A user may subscribe to your push notification for multiple reasons, ranging from product updates to getting discount codes. Your subscribers would have different preferences, so sending all the users the same web push notifications could lead to a high unsubscribe rate.
In one of the PushEngage studies, we found the click-through rates for web push notifications to increase by 2X with segmentation. Simultaneously, we observed a decrease in push notification subscription rate when the notification is sent to a targeted segment.
Segment users and place them in different buckets. For instance, this helps you identify your most loyal customers whom you could send personalized discounts. Here you could encounter higher engagement and a lower bounce rate. To the most unengaged visitors, you could send follow-up campaigns.
You can segment the subscribers on the basis of:
- Browser language and browser type
- Region and time-zone
- New vs. old visitor
- Frequency of purchase
- Actions performed like pages visited, products searched for, previous purchases, and cart or browser abandonment
The impact of copy and images in web push notifications
You have a limited space ranging from 40 to 120 characters to fit the title and description of your push notification.
It's vital to decide on the most important value proposition and create clear and concise copy that reflects that value proposition. Don't forget to add a CTA to guide the user to the next step they should take in the customer journey.
Be sure to consider:
- Adding an image to the push notification The image makes your push notification stand out, thereby increasing the conversion rate and customer engagement. At PushEngage, we analyzed the impact of large images on web push notifications, industry-wise. The results are summed up in the chart:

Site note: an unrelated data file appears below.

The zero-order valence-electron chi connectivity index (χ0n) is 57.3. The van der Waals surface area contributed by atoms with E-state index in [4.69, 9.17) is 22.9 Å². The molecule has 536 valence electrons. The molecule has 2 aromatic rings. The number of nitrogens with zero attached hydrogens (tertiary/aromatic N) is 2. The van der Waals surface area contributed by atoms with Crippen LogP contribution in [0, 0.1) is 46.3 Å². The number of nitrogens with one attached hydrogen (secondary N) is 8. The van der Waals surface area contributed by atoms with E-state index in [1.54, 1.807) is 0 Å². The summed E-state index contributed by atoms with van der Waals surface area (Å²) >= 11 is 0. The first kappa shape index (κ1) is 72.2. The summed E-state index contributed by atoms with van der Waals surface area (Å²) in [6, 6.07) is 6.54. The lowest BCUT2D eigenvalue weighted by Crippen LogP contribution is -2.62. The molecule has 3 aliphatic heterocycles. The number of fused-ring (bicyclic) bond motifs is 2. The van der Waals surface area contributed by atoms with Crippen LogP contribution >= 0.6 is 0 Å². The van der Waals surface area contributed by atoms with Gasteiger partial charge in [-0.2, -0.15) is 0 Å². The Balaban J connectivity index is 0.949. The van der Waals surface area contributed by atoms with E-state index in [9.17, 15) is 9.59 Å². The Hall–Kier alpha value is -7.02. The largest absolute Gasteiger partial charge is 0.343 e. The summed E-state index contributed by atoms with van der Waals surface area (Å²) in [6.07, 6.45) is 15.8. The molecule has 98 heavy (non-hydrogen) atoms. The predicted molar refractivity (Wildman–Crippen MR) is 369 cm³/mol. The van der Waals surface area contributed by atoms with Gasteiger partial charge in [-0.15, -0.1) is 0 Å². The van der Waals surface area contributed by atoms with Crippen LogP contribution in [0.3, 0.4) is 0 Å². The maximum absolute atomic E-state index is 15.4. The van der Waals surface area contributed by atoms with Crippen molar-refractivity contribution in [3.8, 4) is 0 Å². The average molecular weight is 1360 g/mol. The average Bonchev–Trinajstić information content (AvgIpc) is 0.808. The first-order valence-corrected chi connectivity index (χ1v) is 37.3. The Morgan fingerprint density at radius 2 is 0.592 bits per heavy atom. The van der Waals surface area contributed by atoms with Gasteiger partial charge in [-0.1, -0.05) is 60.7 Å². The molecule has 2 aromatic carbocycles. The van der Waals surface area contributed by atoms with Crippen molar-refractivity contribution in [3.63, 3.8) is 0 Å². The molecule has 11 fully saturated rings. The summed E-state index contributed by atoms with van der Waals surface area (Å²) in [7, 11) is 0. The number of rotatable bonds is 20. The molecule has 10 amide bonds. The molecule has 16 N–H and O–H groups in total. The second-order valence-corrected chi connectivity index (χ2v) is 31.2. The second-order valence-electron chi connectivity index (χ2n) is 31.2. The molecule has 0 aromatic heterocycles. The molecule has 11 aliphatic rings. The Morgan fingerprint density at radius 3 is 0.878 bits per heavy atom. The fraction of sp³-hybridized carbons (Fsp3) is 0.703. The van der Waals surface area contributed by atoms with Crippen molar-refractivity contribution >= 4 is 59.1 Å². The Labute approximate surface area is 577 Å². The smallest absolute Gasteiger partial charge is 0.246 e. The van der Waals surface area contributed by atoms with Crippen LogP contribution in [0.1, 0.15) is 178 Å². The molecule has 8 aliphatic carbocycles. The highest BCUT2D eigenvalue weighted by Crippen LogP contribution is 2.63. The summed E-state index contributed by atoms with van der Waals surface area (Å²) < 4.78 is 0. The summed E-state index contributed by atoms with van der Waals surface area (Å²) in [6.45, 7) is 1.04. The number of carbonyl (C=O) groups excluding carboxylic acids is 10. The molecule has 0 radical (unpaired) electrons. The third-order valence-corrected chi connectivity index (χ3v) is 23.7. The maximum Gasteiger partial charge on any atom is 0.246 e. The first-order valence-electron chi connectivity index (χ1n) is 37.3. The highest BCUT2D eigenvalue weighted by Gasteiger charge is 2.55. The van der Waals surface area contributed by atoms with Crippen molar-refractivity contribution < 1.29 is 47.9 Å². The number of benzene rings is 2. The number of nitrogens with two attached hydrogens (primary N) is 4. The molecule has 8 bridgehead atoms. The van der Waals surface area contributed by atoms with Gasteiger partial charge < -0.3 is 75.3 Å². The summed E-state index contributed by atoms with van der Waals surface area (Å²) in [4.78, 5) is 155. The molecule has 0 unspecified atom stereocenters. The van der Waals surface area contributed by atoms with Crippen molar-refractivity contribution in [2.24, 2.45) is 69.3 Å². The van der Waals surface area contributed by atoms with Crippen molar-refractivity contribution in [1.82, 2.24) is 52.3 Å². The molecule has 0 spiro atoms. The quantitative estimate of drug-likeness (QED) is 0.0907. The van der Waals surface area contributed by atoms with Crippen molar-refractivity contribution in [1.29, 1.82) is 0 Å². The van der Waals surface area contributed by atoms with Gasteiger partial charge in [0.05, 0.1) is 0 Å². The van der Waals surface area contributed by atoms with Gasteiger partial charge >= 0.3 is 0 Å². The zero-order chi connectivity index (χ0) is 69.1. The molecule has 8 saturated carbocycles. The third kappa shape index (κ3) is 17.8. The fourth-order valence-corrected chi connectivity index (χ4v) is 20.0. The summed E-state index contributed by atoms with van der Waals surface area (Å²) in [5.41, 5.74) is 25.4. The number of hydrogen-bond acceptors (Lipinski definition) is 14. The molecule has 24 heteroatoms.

Impact of Using Large Image in Web Push Notification
- Localize the content of the push notification According to a 2017 Statista report, English users represent only 25.3% of the global internet users. Based on the geography or country you're targeting, localize the copy of the push notification to increase the engagement. Nothing excites a user more than receiving notification in their native language. This is the best way to build a loyal customer base while globalizing your brand.
Send a series of push notifications
Send a series of push notifications instead of a single one. The first notification can be a simple reminder about the product abandoned. The next notification promotes the limited-time discount offer and creates urgency. The last notification will instill FOMO by informing the user about the offer expiring soon.
If the customer purchases the product, make sure you close the campaign for that user.
With intense competition in the digital marketplace, you cannot afford to lose out on valuable customers. It is imperative for marketers to build cart recovery programs with effective push notifications.
What kind of push notifications has worked for your business? Share in the comments below.